The farm operator is the employer if (1) the individual is an employee of the farm operator under common law rules of master and servant or (2) the worker is furnished by the crew leader, but is not treated as an employee of the crew leader, i.e. the crew leader is acting on behalf of the farm operator, rather than as an employer, or (3) the crew leader has entered into a written agreement with the farm operator under which the crew leader is designated as an employee of the farm operator.

An independent contractor is one who is not subject to the will and control of the employer. The employer does not have the right to control or direct the manner or method of performance, although the results to be accomplished are controlled. Independent contractors hold themselves out to the public as such. Generally, they furnish materials as well as labor and use their own tools in the performance of the work. Services performed by independent contractors cannot be summarily terminated without recourse. A contract for labor only will normally be considered a contract of employment. How the worker is treated, not a written contract, determines employment status.

Employment Not Covered

Several types of employment are not covered for unemployment compensation purposes and the workers performing these types of employment are not considered in determining an employer's liability. Some of these exemptions include:

Inactivation of Account

An employer’s account is made inactive when the employer ceases to have payroll and notifies this division of the date this occurred. If an account is inactive and employment resumes, this division must be notified, wages paid must be reported and taxes must be paid. An Employer Registration Report (UCS-1) must be completed in order to reopen the account.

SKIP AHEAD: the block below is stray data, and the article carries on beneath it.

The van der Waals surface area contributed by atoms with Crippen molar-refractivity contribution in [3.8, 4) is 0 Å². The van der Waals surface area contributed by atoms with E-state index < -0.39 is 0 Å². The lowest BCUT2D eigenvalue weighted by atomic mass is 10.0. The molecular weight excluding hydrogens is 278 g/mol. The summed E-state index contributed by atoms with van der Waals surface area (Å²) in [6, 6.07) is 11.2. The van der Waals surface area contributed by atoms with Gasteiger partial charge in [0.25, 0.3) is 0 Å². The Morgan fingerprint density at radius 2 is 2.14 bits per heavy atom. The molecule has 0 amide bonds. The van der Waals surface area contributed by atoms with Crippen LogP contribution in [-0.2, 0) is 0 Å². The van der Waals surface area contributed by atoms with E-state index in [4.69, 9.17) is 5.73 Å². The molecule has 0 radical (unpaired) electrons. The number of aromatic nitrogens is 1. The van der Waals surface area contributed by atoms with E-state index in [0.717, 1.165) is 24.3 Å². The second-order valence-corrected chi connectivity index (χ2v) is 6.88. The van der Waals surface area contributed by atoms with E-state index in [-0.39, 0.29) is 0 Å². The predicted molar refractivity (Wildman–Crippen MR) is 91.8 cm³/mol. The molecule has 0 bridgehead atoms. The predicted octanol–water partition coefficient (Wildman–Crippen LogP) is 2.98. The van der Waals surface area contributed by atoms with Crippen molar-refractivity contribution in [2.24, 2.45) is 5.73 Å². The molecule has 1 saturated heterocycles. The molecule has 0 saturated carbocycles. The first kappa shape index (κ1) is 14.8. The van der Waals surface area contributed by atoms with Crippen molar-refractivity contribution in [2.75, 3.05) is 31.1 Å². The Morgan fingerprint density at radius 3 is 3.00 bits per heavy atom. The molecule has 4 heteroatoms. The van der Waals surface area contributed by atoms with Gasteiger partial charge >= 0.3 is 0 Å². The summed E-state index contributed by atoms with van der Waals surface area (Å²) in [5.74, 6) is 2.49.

Termination of Liability

Termination of liability is not the same as inactivating an account. An employer’s account is eligible for termination if the liability requirements have not been met for an entire calendar year. In this instance, application for termination of liability must be submitted no later than April 30 of the following year in order to be considered timely. Once an account is officially terminated, liability must be reestablished as described in this handbook. Employers are responsible for submitting quarterly reports until they are officially notified that liability has been terminated.

Can I get information from you, rather than from the government?

Yes, just e-mail or phone. See the contact button for more information.

For information about Kulzick Associates, PA services for small businesses: SBS - Services

See also:
        Federal (U.S.) Payroll Taxes
        New Hire Reporting In Florida
        Setup payroll and payroll taxes
        Small Business Services

Copyright 1999 Raymond S. Kulzick. All rights reserved. 90105.

This publication provides business, financial planning, and/or tax information to our clients. All material is for general information only and should not be acted upon without seeking appropriate professional assistance.


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Copyright 1998 Kulzick Associates, PA - Last modified: September 13, 2008